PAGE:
The recipe that follows is simple and requires little explanation.   You will note that I used two full bottles of the sparkling juice;   in actuality, you'll probably need only one and a half.   But fear not, the extra lavender-infused juice can be consumed as is or turned into a tasty sorbet.   If you have trouble finding an orange-flavored grape juice, I would suggest using a standard uncarbonated white grape juice, and then adding the orange flavor at the end through the use of orange extract and orange zest.

The recipe set forth below is the one that I used the night of my dinner party.   The "specialized" equipment referenced in the following recipe are an electric ice cream machine, an iSi Gourmet Whip, and demitasse cups:

Orange Lavender Cappuccino
Inspired by Daniel Humm, Campton Place

  • 2 bottles (750 ml each) sparkling orange flavored grape juice
  • ¼ c dried lavender
  • ¼ c sugar, more to taste
  • orange extract

1.   Pour sparkling juice into a large pot.   Bring to a boil, and continue to boil gently for 10 minutes.   Add sugar and lavender, and stir well.   Boil gently for 5 more minutes.   Remove pot from heat and cover.   Allow lavender to steep for at least 20 minutes.

2.   Pass mixture through fine-mesh strainer and discard solids.   Taste lavender-infused juice and add orange extract and/or sugar as needed or desired.   Place juice in airtight container and store in refrigerator until ready for use.    (Note:   These steps can be complete up to 1-2 days ahead of service.   In tasting the sugar level, keep in mind that the mixture will taste slightly less sweet when it is partially frozen.)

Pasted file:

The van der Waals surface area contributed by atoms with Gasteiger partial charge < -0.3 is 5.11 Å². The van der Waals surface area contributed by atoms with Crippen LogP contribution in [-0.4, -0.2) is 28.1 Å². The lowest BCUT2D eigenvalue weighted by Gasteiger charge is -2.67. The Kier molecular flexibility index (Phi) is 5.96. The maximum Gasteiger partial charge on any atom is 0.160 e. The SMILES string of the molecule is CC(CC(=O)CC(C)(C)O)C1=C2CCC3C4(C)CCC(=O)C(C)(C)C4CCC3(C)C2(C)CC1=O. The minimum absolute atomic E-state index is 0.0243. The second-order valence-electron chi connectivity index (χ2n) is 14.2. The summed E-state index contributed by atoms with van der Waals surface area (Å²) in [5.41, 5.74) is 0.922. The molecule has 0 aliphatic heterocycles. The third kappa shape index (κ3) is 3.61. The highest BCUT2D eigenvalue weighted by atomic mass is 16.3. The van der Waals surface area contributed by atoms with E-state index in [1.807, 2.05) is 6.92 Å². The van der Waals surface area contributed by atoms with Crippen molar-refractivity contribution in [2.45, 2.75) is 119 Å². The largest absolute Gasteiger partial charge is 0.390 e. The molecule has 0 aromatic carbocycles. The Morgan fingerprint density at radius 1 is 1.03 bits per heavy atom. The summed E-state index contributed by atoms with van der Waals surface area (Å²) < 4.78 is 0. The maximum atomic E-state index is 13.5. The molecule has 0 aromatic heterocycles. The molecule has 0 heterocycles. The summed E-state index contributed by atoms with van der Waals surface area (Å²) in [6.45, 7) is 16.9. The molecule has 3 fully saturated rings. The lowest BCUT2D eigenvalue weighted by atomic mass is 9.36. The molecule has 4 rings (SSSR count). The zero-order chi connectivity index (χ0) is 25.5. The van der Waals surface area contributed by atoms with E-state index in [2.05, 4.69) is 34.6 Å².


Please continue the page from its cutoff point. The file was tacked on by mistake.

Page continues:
3.   Place approximately 300 ml of lavender-infused juice in iSi Gourmet Whip, and charge the canister according to the manufacturer's instructions.   Store in refrigerator until ready to use.

4.   Place 600 ml of lavender-infused juice into ice cream machine, and turn on according to manufacturer's instructions.   Place the remaining 600 ml of juice back in the refrigerator.   After 10 minutes, start checking the juice in the ice cream machine periodically, watching for when it reaches a "slushy" - but not completely solid - state.   When it does, turn off the machine.

5.   Divide semi-frozen juice from ice cream machine among 12 demitasse cups.   If necessary, use some of the unfrozen 600 ml of juice from refrigerator to fill each cup to a level just below the rim.   Top each cup with a cap of foam using the iSi Gourmet Whip.   Serve immediately.

Yields 12 servings.


2 Comments:

Blogger Sam said...

I managed to squeeze in a meal at campton place last week, and the waiter told us that the sweet dishes were not in fact the creation of Humm, but of the unamed pastry chef.

We had a great complimentary hibiscus soda drink which the juice for which the pastry chef apparently makes his or herself from the hibiscus plant.

December 26, 2005 9:57 PM  
Blogger NS said...

Sam: Thanks for the information. I had a suspicion that this might be the case, although I presumed that Humm - as executive chef - would have some say as to whether or not a particular creation by the pastry chef is congruous with the rest of the menu. If this is true, then I would still give Humm some credit for this dish, just as I credit David Kinch for having the good judgment for borrowing The Egg from L'Arpege.

But to be completely accurate, I suppose I'll just have to redo this dinner with a new contribution from Humm! Then again, given that he has all but left the restaurant...

December 27, 2005 7:12 AM